Fierce Competition on Stimulus Projects Leaves Surplus of Funds for New Jobs

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Fierce Competition on Stimulus Projects Leaves Surplus of Funds for New Jobs

| architecture, construction, Design, Engineering | July 16, 2009

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WAYLAND, MASSACHUSETTS— States from around the country are reporting that bids on stimulus-funded projects are coming in far lower than expected, according to 120 Days Later: How the Recovery and Reinvestment Act of 2009 is Impacting the AEC Industry, a new report from ZweigWhite. This leaves a surplus of funds that states may use to fund projects which were initially deemed to be lower priority or less than “shovel ready.”

With new projects becoming available and only 14% of the $787 billion stimulus package spent so far, A/E and environmental firms still have a chance to go after work funded by this historic initiative.

“This money will be spent. Our analysis suggests that firms planning to pursue these new projects shouldn’t sit still, waiting for the government to release requests for proposals,” notes Elaine Howley, editor of the report.

“We’re advising our clients to invest in developing strategic partnerships now, in order to be ready the moment states decide to move forward with additional jobs. Tactics may include identifying public sector decision-makers and forming alliances with other professional services firms.”

“It’s very notable that the desire to win these jobs is so great that more jobs will be made available. The other side of that coin,” Howley cautions, “is that, when placing bids, firms must be mindful that there has been considerable downward pressure on pricing.”

ZweigWhite’s new report 120 Days Later: How the Recovery and Reinvestment Act of 2009 is Impacting the AEC Industry details the spending that’s occurred in the months since the passage of the economic stimulus bill and explains what’s expected to happen next. The report also provides information on what projects are still available and provides practical advice for pursuing stimulus-funded work quickly.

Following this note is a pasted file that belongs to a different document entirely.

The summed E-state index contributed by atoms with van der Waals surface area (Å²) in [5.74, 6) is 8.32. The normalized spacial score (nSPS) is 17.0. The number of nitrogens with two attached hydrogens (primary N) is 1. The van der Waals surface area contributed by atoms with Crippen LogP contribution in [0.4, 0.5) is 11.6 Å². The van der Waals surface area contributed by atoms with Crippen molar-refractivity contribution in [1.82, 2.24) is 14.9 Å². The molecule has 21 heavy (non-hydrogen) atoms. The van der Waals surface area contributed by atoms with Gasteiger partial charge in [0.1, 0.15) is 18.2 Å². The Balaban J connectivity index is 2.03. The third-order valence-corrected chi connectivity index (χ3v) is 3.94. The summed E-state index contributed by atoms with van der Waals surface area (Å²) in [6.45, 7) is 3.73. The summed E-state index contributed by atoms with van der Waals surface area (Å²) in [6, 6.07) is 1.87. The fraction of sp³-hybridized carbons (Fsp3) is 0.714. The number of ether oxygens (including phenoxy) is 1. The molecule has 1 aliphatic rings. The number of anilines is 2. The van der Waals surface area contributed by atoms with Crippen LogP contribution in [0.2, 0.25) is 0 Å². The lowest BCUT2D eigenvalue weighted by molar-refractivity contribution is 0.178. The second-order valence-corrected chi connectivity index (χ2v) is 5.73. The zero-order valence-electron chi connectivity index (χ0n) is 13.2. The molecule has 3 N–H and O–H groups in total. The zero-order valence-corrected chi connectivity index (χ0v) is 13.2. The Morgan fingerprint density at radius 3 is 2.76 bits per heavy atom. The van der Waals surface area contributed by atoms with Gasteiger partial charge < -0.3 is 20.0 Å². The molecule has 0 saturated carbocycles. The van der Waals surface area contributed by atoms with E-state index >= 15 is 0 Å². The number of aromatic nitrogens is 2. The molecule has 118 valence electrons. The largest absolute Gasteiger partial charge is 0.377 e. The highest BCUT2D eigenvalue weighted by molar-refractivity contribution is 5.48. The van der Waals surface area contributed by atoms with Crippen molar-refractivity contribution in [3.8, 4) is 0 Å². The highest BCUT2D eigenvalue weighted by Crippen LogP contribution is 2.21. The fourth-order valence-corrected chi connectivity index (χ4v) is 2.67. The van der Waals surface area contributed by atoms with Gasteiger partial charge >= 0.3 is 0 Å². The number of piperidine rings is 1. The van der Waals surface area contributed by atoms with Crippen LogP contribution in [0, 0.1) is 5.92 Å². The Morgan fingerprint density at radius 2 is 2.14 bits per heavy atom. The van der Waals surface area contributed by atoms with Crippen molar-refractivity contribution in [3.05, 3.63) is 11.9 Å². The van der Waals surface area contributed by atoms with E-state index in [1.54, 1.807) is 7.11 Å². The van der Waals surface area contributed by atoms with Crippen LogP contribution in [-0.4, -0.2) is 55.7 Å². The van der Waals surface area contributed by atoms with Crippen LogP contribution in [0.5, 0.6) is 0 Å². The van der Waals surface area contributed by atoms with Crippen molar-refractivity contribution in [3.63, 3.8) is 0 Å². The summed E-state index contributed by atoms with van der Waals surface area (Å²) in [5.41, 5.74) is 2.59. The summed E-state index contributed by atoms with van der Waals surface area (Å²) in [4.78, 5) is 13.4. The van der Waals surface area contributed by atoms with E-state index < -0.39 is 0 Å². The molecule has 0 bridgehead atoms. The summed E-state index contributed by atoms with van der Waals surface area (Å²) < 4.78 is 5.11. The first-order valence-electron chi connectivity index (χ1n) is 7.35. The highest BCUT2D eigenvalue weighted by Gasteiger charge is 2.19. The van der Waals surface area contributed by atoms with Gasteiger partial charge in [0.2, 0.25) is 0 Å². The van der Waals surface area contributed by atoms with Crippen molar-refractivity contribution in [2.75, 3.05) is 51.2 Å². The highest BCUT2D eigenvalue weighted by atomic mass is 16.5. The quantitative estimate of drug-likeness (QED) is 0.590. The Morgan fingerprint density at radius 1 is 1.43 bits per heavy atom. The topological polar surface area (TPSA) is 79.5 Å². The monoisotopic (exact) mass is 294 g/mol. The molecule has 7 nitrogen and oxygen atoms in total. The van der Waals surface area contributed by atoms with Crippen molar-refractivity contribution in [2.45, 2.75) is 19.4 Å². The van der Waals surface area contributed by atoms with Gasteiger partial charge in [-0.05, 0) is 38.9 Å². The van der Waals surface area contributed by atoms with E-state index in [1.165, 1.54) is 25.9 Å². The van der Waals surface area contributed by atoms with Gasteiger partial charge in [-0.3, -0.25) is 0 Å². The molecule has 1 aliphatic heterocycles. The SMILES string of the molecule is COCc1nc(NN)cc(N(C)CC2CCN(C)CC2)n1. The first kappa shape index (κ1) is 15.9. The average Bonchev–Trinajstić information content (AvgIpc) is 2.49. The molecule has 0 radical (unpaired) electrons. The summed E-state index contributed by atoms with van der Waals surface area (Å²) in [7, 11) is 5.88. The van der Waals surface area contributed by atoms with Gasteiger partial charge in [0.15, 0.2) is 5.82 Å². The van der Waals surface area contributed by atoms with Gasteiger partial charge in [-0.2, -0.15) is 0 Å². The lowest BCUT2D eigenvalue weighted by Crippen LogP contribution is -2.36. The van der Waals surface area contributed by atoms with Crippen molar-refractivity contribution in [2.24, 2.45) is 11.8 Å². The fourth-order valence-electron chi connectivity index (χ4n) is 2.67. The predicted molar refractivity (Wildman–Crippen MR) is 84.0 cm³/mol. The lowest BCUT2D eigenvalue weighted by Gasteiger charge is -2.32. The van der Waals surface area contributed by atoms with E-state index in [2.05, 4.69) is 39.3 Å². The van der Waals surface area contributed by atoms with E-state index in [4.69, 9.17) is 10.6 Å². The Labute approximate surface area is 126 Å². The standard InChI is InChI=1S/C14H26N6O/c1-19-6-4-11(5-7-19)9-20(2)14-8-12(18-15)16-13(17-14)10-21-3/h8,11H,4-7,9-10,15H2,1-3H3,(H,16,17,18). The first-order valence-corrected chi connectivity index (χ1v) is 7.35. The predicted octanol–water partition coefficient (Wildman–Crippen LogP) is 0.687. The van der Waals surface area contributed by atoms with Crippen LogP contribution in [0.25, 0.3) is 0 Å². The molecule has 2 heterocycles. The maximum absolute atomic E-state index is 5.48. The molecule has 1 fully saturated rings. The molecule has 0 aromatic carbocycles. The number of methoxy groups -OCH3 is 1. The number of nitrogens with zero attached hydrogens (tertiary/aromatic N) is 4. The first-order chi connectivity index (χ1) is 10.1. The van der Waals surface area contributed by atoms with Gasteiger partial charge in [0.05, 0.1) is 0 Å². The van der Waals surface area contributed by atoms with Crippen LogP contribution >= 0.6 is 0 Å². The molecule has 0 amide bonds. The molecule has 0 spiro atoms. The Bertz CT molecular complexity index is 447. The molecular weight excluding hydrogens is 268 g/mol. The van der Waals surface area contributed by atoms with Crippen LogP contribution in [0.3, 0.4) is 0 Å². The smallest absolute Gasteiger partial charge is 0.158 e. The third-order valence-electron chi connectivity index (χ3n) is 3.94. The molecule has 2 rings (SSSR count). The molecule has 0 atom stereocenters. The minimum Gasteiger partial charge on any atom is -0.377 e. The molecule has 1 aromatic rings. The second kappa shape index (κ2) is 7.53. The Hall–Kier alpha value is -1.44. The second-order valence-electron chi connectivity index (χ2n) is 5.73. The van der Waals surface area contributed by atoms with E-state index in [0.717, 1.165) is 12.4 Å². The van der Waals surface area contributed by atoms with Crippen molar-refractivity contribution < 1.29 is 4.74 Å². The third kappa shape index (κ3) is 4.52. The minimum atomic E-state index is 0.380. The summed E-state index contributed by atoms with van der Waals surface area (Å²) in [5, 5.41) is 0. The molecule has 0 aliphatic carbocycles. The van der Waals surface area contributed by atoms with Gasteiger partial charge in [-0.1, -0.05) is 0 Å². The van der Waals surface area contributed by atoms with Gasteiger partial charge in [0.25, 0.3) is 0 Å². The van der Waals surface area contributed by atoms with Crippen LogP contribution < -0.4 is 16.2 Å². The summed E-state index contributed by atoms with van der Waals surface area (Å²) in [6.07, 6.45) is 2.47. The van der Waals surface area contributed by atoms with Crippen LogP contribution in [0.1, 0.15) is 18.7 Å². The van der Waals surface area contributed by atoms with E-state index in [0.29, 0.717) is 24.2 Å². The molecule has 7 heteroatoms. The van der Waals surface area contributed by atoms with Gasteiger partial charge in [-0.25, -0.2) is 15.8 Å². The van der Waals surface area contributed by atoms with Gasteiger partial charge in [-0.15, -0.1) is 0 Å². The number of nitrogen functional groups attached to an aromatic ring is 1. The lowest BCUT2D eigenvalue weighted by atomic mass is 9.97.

This is a companion report to Guide to the American Recovery and Reinvestment Act of 2009, which was published in April and explains how stimulus funds are being distributed and offers proven strategies for securing public work. Both reports are available for immediate download at www.zweigwhite.com/go/120days.

About ZweigWhite: ZweigWhite is the nation’s leading source of business management services for architecture, engineering, and environmental consulting firms. The ZweigWhite team consists of experts in strategic business planning, business valuation, ownership transition, human resources management, finance and administration, mergers and acquisitions, market research, marketing, project management and project delivery methods who collectively produce a comprehensive suite of products and services, including newsletters, industry reports, executive training, business conferences, and advisory services covering virtually every aspect of firm management. The firm is headquartered in Wayland, MA , with additional offices in, Chicago, IL and Washington, DC

About the author

Drawing upon original ideas and extensive personal and professional experience in the field, David McFadden crafted this article to explore the untapped potential of making historic architectural masterpieces more sustainable. After working at various design practices—both full-time and freelance—and launching his design firm, David identified a significant gap in the industry. In 1984, he founded Consulting For Architects Inc. Careers, an expansive hub designed to align architects with hiring firms for mutual benefit. This platform enables architects to find impactful design work and frees hiring firms from the time-consuming cycles of recruitment and layoffs. David’s innovative approach to employer-employee relations has brought much-needed flexibility and adaptation to the industry. As the Founder and CEO, David has successfully guided his clients and staff through the challenges of four recessions—the early ’80s, early ’90s, early 2000s, the Great Recession, the pandemic, and the current slowdown due to inflation and high-interest rates.

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